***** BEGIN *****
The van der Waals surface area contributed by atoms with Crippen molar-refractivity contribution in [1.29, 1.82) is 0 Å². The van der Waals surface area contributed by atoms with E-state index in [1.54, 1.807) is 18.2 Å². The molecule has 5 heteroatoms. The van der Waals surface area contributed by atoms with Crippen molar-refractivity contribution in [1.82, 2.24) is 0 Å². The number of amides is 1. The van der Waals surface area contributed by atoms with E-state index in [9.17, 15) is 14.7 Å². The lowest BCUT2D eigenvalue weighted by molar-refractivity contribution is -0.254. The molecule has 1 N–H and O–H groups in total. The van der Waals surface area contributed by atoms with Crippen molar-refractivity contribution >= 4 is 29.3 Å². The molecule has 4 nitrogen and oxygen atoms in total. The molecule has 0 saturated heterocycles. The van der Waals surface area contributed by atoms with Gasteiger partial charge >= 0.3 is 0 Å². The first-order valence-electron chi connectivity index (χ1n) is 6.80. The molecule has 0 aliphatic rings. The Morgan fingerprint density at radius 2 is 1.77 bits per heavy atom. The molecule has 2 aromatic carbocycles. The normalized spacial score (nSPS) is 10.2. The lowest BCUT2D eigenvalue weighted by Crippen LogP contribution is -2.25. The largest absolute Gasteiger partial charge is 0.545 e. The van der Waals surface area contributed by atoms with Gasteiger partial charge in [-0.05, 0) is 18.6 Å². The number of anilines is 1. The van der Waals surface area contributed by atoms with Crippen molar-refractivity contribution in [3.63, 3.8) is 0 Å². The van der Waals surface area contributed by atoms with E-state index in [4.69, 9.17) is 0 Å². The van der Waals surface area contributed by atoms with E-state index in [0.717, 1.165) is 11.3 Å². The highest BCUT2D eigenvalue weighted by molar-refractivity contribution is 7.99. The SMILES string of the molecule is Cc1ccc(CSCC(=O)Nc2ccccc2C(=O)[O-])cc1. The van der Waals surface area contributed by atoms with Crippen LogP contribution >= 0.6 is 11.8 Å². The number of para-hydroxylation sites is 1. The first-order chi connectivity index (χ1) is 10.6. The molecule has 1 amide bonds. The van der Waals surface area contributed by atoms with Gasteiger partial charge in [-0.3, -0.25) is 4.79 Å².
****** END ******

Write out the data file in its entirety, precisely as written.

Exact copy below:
The van der Waals surface area contributed by atoms with Crippen molar-refractivity contribution in [1.29, 1.82) is 0 Å². The van der Waals surface area contributed by atoms with E-state index in [1.54, 1.807) is 18.2 Å². The molecule has 5 heteroatoms. The van der Waals surface area contributed by atoms with Crippen molar-refractivity contribution in [1.82, 2.24) is 0 Å². The number of amides is 1. The van der Waals surface area contributed by atoms with E-state index in [9.17, 15) is 14.7 Å². The lowest BCUT2D eigenvalue weighted by molar-refractivity contribution is -0.254. The molecule has 1 N–H and O–H groups in total. The van der Waals surface area contributed by atoms with Crippen molar-refractivity contribution >= 4 is 29.3 Å². The molecule has 4 nitrogen and oxygen atoms in total. The molecule has 0 saturated heterocycles. The van der Waals surface area contributed by atoms with Gasteiger partial charge >= 0.3 is 0 Å². The first-order valence-electron chi connectivity index (χ1n) is 6.80. The molecule has 0 aliphatic rings. The Morgan fingerprint density at radius 2 is 1.77 bits per heavy atom. The molecule has 2 aromatic carbocycles. The normalized spacial score (nSPS) is 10.2. The lowest BCUT2D eigenvalue weighted by Crippen LogP contribution is -2.25. The largest absolute Gasteiger partial charge is 0.545 e. The van der Waals surface area contributed by atoms with Gasteiger partial charge in [-0.05, 0) is 18.6 Å². The number of anilines is 1. The van der Waals surface area contributed by atoms with Crippen molar-refractivity contribution in [3.63, 3.8) is 0 Å². The van der Waals surface area contributed by atoms with E-state index in [4.69, 9.17) is 0 Å². The van der Waals surface area contributed by atoms with E-state index in [0.717, 1.165) is 11.3 Å². The highest BCUT2D eigenvalue weighted by molar-refractivity contribution is 7.99. The SMILES string of the molecule is Cc1ccc(CSCC(=O)Nc2ccccc2C(=O)[O-])cc1. The van der Waals surface area contributed by atoms with Crippen LogP contribution >= 0.6 is 11.8 Å². The number of para-hydroxylation sites is 1. The first-order chi connectivity index (χ1) is 10.6. The molecule has 1 amide bonds. The van der Waals surface area contributed by atoms with Gasteiger partial charge in [-0.3, -0.25) is 4.79 Å².